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So, what’s going right in housing markets?

By: 13 June 2010 No Comment

Now that the first-time and repeat home buyer tax credits have expired, everyone from learned economists to the National Association of Realtors (NAR) is predicting slump in the housing market in the months to come.

The tax credits ran out at the end of April and they undoubtedly had an impact on sales in Arkansas. Through April, there were 2,332 single-family, new and existing homes sold by Realtors through multiple listings services throughout Arkansas – up 24.1 percent from 1,879 homes sold through the first four months of 2009.

NAR Chief Economist Lawrence Yun said he figures on at least a few down months – as far as sales go – now that the tax credits have ended. It’s hard to argue too much with that logic – we’ve been operating under one form of tax incentive for home buyers or another since 2008. When you remove such an incentive – first-time buyer received as much as $8,000 and repeat buyers got as much as $6,500 – it only stands to reason that sales will drop as a result.

Justin Moore, president of the Mortgage Bankers Association of Arkansas, said there are at least a couple of things out there that should keep buyers interested – unexpectedly low interest rates and lower list prices.

Back in November 2008, the Federal Reserve announced a program to purchase mortgage-backed securities. They cut that program off in March of this year after spending $1.25 trillion in the mortgage-backed securities market.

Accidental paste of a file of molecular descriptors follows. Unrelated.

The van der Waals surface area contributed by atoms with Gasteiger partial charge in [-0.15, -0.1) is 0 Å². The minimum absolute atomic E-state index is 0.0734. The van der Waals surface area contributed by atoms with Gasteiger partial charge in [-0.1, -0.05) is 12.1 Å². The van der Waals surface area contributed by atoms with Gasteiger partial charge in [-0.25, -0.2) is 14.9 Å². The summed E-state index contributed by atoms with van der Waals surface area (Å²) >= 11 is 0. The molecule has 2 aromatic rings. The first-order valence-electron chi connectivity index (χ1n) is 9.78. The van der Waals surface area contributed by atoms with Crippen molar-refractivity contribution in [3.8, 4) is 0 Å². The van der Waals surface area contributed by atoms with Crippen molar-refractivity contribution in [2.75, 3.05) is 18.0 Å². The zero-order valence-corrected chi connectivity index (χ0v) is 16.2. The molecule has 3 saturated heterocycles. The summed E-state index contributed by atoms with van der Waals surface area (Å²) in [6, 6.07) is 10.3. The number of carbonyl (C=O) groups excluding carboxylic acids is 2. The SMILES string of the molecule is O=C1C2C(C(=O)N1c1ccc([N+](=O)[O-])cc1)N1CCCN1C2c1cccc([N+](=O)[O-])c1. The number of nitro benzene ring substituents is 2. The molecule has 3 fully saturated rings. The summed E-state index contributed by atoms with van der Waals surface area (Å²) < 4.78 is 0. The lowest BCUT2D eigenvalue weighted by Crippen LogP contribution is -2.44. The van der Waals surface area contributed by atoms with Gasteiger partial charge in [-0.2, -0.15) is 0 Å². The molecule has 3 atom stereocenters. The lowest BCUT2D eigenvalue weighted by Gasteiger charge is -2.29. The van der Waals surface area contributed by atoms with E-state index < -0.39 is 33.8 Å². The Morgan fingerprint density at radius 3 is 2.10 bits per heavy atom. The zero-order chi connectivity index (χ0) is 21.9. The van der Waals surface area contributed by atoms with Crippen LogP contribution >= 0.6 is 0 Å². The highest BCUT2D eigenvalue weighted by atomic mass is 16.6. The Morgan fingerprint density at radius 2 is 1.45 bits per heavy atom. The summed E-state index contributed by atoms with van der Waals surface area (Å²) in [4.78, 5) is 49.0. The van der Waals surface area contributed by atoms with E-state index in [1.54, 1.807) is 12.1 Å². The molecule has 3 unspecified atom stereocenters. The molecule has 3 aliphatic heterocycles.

The Fed’s action helped keep mortgage rates low, of course, and many speculated that interest rates would increase again after the program ended. Instead, the average mortgage rate on a 30-year, fixed interest loan has remained below 5 percent.

Why? Economic trouble in Europe has prompted investors to look for safer investments – such as the U.S. mortgage-backed securities market. That private investment has picked up where the Fed left off – higher investment in mortgage-backed securities translate into less risk, lower yields and falling interest rates.

Moore said no one is sure how long investors will flock to the mortgage-backed securities market, so there’s a sense of hurry up involved as those low interest rates might not last long.

Ah, but buyers should be attracted by something other than low interest rates – falling list prices. Average list prices started at $220,697 at the first of the year and fell to $218,519 by June 8 in central Arkansas, the Fort Smith/Van Buren area, the Jonesboro area and northwest Arkansas.

Lower interest rates and falling prices, Moore said, may be enough to mitigate some of the drops in sales that are forecast over the next few months. Naturally, we at the Arkansas Realtors Association hope things work out that way.

At the very least, people in a position to purchase a home through the summer season – typically the best time of the year for housing markets – stand to pick up some homes for less money than they could have a couple of years ago and get a great interest rate, to boot.

This column is part of the House to House series, which is written by Ethan C. Nobles and distributed weekly to newspapers throughout Arkansas on behalf of the Arkansas Realtors Association.

About: Ethan C. Nobles:
Benton resident. Rogue journalist. Recovering attorney. Email =

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